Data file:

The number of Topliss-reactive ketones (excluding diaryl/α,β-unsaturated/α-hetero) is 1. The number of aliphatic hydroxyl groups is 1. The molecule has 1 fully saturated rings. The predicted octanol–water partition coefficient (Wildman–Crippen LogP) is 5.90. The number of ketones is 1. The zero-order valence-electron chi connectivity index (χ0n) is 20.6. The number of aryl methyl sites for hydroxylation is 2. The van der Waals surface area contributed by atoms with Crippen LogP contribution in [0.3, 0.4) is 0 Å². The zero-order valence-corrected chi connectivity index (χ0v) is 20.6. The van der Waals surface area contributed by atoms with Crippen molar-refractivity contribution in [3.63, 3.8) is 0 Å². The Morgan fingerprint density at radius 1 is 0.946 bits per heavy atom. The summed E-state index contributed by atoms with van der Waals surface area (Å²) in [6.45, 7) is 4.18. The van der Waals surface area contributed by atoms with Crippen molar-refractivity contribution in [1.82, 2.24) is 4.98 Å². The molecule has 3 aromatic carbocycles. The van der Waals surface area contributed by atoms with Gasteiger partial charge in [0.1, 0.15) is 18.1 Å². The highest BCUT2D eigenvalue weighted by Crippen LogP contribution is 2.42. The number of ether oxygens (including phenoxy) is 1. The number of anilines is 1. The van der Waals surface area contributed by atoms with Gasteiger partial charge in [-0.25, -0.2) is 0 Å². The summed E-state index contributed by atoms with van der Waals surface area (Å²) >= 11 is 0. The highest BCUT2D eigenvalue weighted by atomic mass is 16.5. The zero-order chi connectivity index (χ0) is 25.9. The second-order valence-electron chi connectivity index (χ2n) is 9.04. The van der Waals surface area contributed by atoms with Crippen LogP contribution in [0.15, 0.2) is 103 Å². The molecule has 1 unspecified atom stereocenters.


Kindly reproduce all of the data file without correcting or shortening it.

The number of Topliss-reactive ketones (excluding diaryl/α,β-unsaturated/α-hetero) is 1. The number of aliphatic hydroxyl groups is 1. The molecule has 1 fully saturated rings. The predicted octanol–water partition coefficient (Wildman–Crippen LogP) is 5.90. The number of ketones is 1. The zero-order valence-electron chi connectivity index (χ0n) is 20.6. The number of aryl methyl sites for hydroxylation is 2. The van der Waals surface area contributed by atoms with Crippen LogP contribution in [0.3, 0.4) is 0 Å². The zero-order valence-corrected chi connectivity index (χ0v) is 20.6. The van der Waals surface area contributed by atoms with Crippen molar-refractivity contribution in [3.63, 3.8) is 0 Å². The Morgan fingerprint density at radius 1 is 0.946 bits per heavy atom. The summed E-state index contributed by atoms with van der Waals surface area (Å²) in [6.45, 7) is 4.18. The van der Waals surface area contributed by atoms with Crippen molar-refractivity contribution in [1.82, 2.24) is 4.98 Å². The molecule has 3 aromatic carbocycles. The van der Waals surface area contributed by atoms with Gasteiger partial charge in [0.1, 0.15) is 18.1 Å². The highest BCUT2D eigenvalue weighted by Crippen LogP contribution is 2.42. The number of ether oxygens (including phenoxy) is 1. The number of anilines is 1. The van der Waals surface area contributed by atoms with Gasteiger partial charge in [-0.25, -0.2) is 0 Å². The summed E-state index contributed by atoms with van der Waals surface area (Å²) >= 11 is 0. The highest BCUT2D eigenvalue weighted by atomic mass is 16.5. The zero-order chi connectivity index (χ0) is 25.9. The second-order valence-electron chi connectivity index (χ2n) is 9.04. The van der Waals surface area contributed by atoms with Crippen LogP contribution in [0.15, 0.2) is 103 Å². The molecule has 1 unspecified atom stereocenters.